Telephonic appearances by attorneys have been common in certain types of court hearings for years. They have gone mostly unnoticed by the general public, because they have only been used for hearings on motions and other matters that don’t require the presentation of evidence or sworn testimony. These hearing are routine court procedures, not the dramatic trials you see on television.
Allowing some of these routine hearings to be done over the phone saves time for both court staff and attorneys, and thus saves money for clients. Attorneys for both sides may phone in their appearances, or one attorney may phone in while the other appears before the judge (and the judge’s speakerphone). The equipment and scheduling for these calls is usually provided by a private company, which charges a fee for the call. These fees are likely to be less than the cost of traveling to court, especially for an attorney who charges by the hour.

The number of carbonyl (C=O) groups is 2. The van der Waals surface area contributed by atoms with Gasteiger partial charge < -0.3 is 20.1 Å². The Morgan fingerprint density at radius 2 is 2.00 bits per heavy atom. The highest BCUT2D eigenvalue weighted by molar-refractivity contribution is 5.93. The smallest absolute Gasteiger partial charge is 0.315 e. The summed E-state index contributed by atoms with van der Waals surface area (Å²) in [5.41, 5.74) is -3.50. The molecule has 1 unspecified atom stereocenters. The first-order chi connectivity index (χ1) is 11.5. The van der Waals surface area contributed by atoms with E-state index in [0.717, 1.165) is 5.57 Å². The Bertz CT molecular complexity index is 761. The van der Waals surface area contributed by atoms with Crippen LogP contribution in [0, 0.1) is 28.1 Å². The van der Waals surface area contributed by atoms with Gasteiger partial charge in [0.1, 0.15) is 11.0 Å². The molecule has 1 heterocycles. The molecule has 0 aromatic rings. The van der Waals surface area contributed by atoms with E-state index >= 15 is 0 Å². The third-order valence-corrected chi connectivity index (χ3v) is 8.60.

One of the latest trends in court procedure is the availability of telephonic appearances for self-represented parties. California is the leader in this trend, with seven county Superior Courts offering telephonic appearances. Superior courts in six of those counties – Contra Costa, Humboldt, Marin, Merced, San Mateo, and Tuolumneoffer them for some civil hearings. Humboldt and Merced Counties also offer them for some family law hearings; Merced and San Mateo Counties also offer them for some probate hearings. These are sanctioned by California Rules of Court Rule Rule 3.670. Most of these courts use a private vendor, but some departments of Contra Costa Superior court arrange their own calls.
All of these resources can be found at CourtReference’s Guide to California Courts – Self Help and Legal Research page.
As more of these resources are added, they can be found on other states’ Self Help and Legal Research pages – for example, in Maryland. The Circuit Court for Anne Arundel County offers telephonic appearances through a private vendor for a variety of hearings, even including some criminal hearings.
Depending on where you live and on how fast this nascent trend expands, you may be able to phone in to your hearing instead of driving to the courthouse. Check CourtReference to see if this service is available in your area.